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Timothy D. Johnson v. James Hartley

February 4, 2013

TIMOTHY D. JOHNSON, PETITIONER,
v.
JAMES HARTLEY,
RESPONDENT.



The opinion of the court was delivered by: Stanley A. Boone United States Magistrate Judge

FINDINGS AND RECOMMENDATION REGARDING PETITION FOR WRIT OF HABEAS CORPUS (ECF No. 1)

Petitioner is proceeding pro se with a petition for writ of habeas corpus pursuant to 28 U.S.C. § 2254. Petitioner filed the instant petition for writ of habeas corpus on December 10, 2012.

On September 1, 1991, Petitioner was convicted of aiding and abetting an attempted murder and was sentenced to seven years to life in prison.

On April 14, 2010, Petitioner appeared before the Board of Parole for his fourth subsequent parole consideration hearing. He was found unsuitable for release and the next parole hearing was postponed for three years.

Petitioner filed a state habeas corpus petition in the Sacramento County Superior Court contending that he was denied equal protection and due process when the Board of Parole Hearings denied his request to advance his next parole suitability hearing for failing to present new evidence in support of his request. The petition was denied in a reasoned decision on September 26, 2011.

Petitioner then filed a petition for writ of habeas corpus in the California Court of Appeal, Third Appellate District. The petition was summarily denied on December 15, 2011.

Petitioner subsequently filed a petition for writ of habeas corpus in the California Supreme Court. The petition was summarily denied on June 13, 2012.

In the instant petition, Petitioner contends his equal protection and due process rights were violated by the Board of Parole Hearings' summary denial of his request to advance a parole hearing date because contrary to the board's decision he submitted new evidence in support of his request. Petitioner also contends that the application of the Marsy's law to defer a subsequent parole hearing for three years violates the Ex Post Facto Clause. Petitioner further contends that his constitutional rights have been violated because his seven year to life sentence with the possibility of parole has been converted into a life sentence without the possibility of parole. After a thorough review of the instant petition, the Court finds it must be dismissed.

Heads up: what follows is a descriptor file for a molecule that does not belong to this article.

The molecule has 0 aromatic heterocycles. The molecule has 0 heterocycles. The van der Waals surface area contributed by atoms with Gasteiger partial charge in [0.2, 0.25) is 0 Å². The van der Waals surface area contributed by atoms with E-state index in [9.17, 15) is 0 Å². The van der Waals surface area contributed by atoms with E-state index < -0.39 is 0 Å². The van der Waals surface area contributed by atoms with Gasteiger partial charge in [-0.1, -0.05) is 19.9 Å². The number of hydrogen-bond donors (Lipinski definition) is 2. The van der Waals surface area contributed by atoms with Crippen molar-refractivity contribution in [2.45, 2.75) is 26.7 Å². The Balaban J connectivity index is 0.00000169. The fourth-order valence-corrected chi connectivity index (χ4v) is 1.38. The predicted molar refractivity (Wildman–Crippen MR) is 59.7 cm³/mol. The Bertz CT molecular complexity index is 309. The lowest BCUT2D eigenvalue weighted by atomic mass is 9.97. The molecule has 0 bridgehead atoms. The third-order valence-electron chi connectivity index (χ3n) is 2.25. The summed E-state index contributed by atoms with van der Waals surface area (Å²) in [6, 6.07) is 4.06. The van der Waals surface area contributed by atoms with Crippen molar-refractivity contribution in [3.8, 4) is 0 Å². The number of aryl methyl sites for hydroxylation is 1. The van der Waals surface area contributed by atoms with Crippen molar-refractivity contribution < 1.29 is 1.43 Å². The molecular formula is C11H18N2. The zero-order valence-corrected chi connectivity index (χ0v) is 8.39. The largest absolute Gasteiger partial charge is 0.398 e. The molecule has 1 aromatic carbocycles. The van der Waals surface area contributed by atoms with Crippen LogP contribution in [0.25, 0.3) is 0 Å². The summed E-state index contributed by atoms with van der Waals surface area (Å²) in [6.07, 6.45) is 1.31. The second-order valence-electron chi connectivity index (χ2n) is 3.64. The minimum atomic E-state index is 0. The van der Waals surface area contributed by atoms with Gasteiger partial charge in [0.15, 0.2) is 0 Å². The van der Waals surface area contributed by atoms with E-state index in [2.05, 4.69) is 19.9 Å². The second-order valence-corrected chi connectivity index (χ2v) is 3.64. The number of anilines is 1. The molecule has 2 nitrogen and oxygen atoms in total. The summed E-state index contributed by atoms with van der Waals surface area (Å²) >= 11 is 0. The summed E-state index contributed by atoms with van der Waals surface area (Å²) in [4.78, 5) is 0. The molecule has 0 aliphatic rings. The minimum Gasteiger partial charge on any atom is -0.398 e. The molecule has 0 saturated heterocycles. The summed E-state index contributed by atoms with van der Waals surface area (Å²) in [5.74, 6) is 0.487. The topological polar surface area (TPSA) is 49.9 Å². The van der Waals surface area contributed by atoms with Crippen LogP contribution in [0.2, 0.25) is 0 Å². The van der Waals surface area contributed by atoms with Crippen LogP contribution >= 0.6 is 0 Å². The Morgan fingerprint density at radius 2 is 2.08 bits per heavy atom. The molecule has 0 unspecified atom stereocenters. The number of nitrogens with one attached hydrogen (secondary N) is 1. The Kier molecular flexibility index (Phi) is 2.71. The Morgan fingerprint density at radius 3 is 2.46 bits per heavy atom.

DISCUSSION

I. Preliminary Review of Petition

Rule 4 of the Rules Governing § 2254 Cases requires the Court to make a preliminary review of each petition for writ of habeas corpus. The Court must dismiss a petition "[i]f it plainly appears from the face of the petition . . . that the petitioner is not entitled to relief." Rule 4 of the Rules Governing 2254 Cases; see also Hendricks v. Vasquez, 908 F.2d 490 (9th Cir. 1990). A petition for habeas corpus should not be dismissed without leave to amend unless it appears that no tenable claim for relief can be pleaded were such leave granted. Jarvis v. Nelson, 440 F.2d 13, 14 (9th Cir. 1971).

II. Failure to State a Cognizable Claim for Relief

Where a petitioner files his federal habeas petition after the effective date of the Anti-Terrorism and Effective Death Penalty Act ("AEDPA"), he can prevail only if he can show that the state court's adjudication of his claim (1) resulted in a decision that was contrary to, or involved an unreasonable application of, clearly established Federal law, as determined by the Supreme Court of the United States; or (2) resulted in a decision that was based on an ...


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